Doctor Who: Prisoners of Time Volume Three

Doctor Who: Prisoners of Time Volume Three
Doctor Who Prisoners of Time vol 3 review
  • North American Publisher / ISBN: IDW - 978-1-61377-822-7
  • Volume No.: 3
  • Release date: 2013
  • UPC: 9781613778227
  • Contains adult content?: no
  • Does this pass the Bechdel test?: no
  • Positive minority portrayal?: no

Having adhered to a shared structure for their individual stories of Doctors one to eight in volumes one and two, Scott and David Tipton vary their method as the finale approaches. The mysterious adversary reveals himself to Doctor number nine (as played by Christopher Eccleston), because he has a connection with that iteration of the character. It’s a smart choice of foe, someone who ended their TV appearance significantly changed, and has the means and motivation to conceive a suitably grandiose plan. The David Tennant version still has his own adventure, but the thread running through the entire series suddenly blossoms with the eleventh doctor.

There’s some amusement to be derived from the artist previously known as Matt Smith now credited as Matthew Dow Smith (sample art right) in order to avoid confusion with the actor playing the character he’s drawing, Matt Smith, Doctor number eleven. He’s also one of two artists to have a shot at illustrating all the other Doctors, although not as often as Kelly Yates who draws the closer. It’s not very impressive. He concentrates on ensuring the likenesses are correct, but the time spent on those leaves little time for other aspects, so this has largely a background free conclusion and the layouts are bland. David Messina and Elena Casagrande (sample art left), both veterans of IDW’s Star Trek material, have a more generic style, telling the story, but neither distinctive in the manner of the artists who illustrated earlier chapters.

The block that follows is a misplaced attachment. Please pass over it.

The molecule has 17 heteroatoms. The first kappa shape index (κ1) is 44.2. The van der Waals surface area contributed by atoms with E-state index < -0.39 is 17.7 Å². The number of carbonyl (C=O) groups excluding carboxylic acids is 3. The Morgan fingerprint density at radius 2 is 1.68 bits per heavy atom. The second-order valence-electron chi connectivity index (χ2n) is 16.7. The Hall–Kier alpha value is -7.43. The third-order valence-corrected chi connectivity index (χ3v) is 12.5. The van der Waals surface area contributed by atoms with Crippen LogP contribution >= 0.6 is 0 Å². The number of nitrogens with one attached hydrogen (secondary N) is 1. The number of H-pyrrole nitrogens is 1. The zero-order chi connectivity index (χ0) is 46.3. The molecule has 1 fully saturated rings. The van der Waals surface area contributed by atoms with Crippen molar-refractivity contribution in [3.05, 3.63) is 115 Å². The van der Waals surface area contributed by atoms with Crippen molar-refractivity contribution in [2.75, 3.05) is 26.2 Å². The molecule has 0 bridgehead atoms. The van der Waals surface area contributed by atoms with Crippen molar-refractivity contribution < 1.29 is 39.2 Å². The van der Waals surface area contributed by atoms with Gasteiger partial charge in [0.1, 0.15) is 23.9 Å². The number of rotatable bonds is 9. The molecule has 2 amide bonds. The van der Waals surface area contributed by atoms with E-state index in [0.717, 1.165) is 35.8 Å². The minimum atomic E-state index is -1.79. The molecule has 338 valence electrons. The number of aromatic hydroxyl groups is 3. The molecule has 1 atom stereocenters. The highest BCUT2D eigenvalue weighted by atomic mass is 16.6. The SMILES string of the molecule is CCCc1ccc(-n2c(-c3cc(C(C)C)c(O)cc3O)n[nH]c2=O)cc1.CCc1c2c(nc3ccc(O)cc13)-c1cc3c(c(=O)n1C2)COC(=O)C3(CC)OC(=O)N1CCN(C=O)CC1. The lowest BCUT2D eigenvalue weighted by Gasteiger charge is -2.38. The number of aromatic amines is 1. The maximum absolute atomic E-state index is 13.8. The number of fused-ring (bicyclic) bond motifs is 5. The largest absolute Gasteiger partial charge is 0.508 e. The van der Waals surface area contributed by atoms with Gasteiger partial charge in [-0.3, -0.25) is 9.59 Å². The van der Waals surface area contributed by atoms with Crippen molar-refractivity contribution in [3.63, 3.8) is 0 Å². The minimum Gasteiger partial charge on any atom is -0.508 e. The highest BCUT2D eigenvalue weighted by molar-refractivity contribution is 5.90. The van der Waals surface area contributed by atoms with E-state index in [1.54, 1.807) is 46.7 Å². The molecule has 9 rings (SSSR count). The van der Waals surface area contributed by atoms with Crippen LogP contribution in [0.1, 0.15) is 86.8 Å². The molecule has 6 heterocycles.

The plot itself is cohesive and well concluded in that everything makes sense, with a conflicted villain accompanied by someone seen in the previous book. Unfortunately, only leaving a single chapter to tidy up the entire story results in it being unsatisfying. Yes, we see all eleven Doctors together in the same room, but many have nothing to do other than stand around and comment, and some don’t even have anything to say. It’s the then current version of Matt Smith who’s given the largest role in the finale, with his two predecessors filling out the secondary, or assistant roles. The assorted abducted companions are also largely sidelined. Yes, it’s difficult to see how all eleven Doctors could contribute, and all had their moment in the spotlight earlier in the story, but when Frobisher the shape-changing penguin has a bigger part to play than several Doctors, then something should have been worked out more efficiently.

Complicated licensing arrangements mean that this book is technically unavailable in the UK, but Titan published an Archives edition of the entire story, while IDW collected the entirety into a single book in 2014.